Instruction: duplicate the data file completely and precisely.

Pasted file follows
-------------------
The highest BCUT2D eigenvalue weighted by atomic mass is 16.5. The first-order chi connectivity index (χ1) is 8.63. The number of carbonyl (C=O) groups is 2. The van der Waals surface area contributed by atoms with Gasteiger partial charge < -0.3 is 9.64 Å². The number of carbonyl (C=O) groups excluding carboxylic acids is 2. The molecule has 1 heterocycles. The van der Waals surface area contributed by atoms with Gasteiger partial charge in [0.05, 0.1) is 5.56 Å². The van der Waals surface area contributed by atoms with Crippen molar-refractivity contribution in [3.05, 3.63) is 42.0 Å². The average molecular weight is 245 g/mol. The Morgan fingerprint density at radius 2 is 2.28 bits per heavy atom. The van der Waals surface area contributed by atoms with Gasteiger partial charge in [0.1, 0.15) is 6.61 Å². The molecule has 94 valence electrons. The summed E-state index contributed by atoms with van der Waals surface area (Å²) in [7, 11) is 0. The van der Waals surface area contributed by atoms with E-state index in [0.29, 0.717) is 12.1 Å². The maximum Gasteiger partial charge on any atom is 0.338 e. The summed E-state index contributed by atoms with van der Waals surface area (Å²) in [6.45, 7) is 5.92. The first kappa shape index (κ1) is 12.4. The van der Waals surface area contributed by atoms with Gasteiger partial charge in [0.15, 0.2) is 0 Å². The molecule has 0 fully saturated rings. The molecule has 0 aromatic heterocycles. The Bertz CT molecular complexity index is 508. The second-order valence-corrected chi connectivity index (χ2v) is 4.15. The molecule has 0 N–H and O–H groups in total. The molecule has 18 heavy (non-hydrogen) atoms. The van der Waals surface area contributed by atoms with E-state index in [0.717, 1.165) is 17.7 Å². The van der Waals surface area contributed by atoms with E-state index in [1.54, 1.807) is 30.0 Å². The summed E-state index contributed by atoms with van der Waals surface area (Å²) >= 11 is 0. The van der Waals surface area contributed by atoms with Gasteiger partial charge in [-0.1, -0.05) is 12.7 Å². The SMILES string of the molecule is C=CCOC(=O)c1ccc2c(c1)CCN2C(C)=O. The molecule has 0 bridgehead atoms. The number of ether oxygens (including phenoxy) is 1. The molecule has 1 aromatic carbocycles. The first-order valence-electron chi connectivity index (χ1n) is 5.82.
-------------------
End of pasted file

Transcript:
The highest BCUT2D eigenvalue weighted by atomic mass is 16.5. The first-order chi connectivity index (χ1) is 8.63. The number of carbonyl (C=O) groups is 2. The van der Waals surface area contributed by atoms with Gasteiger partial charge < -0.3 is 9.64 Å². The number of carbonyl (C=O) groups excluding carboxylic acids is 2. The molecule has 1 heterocycles. The van der Waals surface area contributed by atoms with Gasteiger partial charge in [0.05, 0.1) is 5.56 Å². The van der Waals surface area contributed by atoms with Crippen molar-refractivity contribution in [3.05, 3.63) is 42.0 Å². The average molecular weight is 245 g/mol. The Morgan fingerprint density at radius 2 is 2.28 bits per heavy atom. The van der Waals surface area contributed by atoms with Gasteiger partial charge in [0.1, 0.15) is 6.61 Å². The molecule has 94 valence electrons. The summed E-state index contributed by atoms with van der Waals surface area (Å²) in [7, 11) is 0. The van der Waals surface area contributed by atoms with E-state index in [0.29, 0.717) is 12.1 Å². The maximum Gasteiger partial charge on any atom is 0.338 e. The summed E-state index contributed by atoms with van der Waals surface area (Å²) in [6.45, 7) is 5.92. The first kappa shape index (κ1) is 12.4. The van der Waals surface area contributed by atoms with Gasteiger partial charge in [0.15, 0.2) is 0 Å². The molecule has 0 fully saturated rings. The molecule has 0 aromatic heterocycles. The Bertz CT molecular complexity index is 508. The second-order valence-corrected chi connectivity index (χ2v) is 4.15. The molecule has 0 N–H and O–H groups in total. The molecule has 18 heavy (non-hydrogen) atoms. The van der Waals surface area contributed by atoms with E-state index in [0.717, 1.165) is 17.7 Å². The van der Waals surface area contributed by atoms with E-state index in [1.54, 1.807) is 30.0 Å². The summed E-state index contributed by atoms with van der Waals surface area (Å²) >= 11 is 0. The van der Waals surface area contributed by atoms with Gasteiger partial charge in [-0.1, -0.05) is 12.7 Å². The SMILES string of the molecule is C=CCOC(=O)c1ccc2c(c1)CCN2C(C)=O. The molecule has 0 bridgehead atoms. The number of ether oxygens (including phenoxy) is 1. The molecule has 1 aromatic carbocycles. The first-order valence-electron chi connectivity index (χ1n) is 5.82.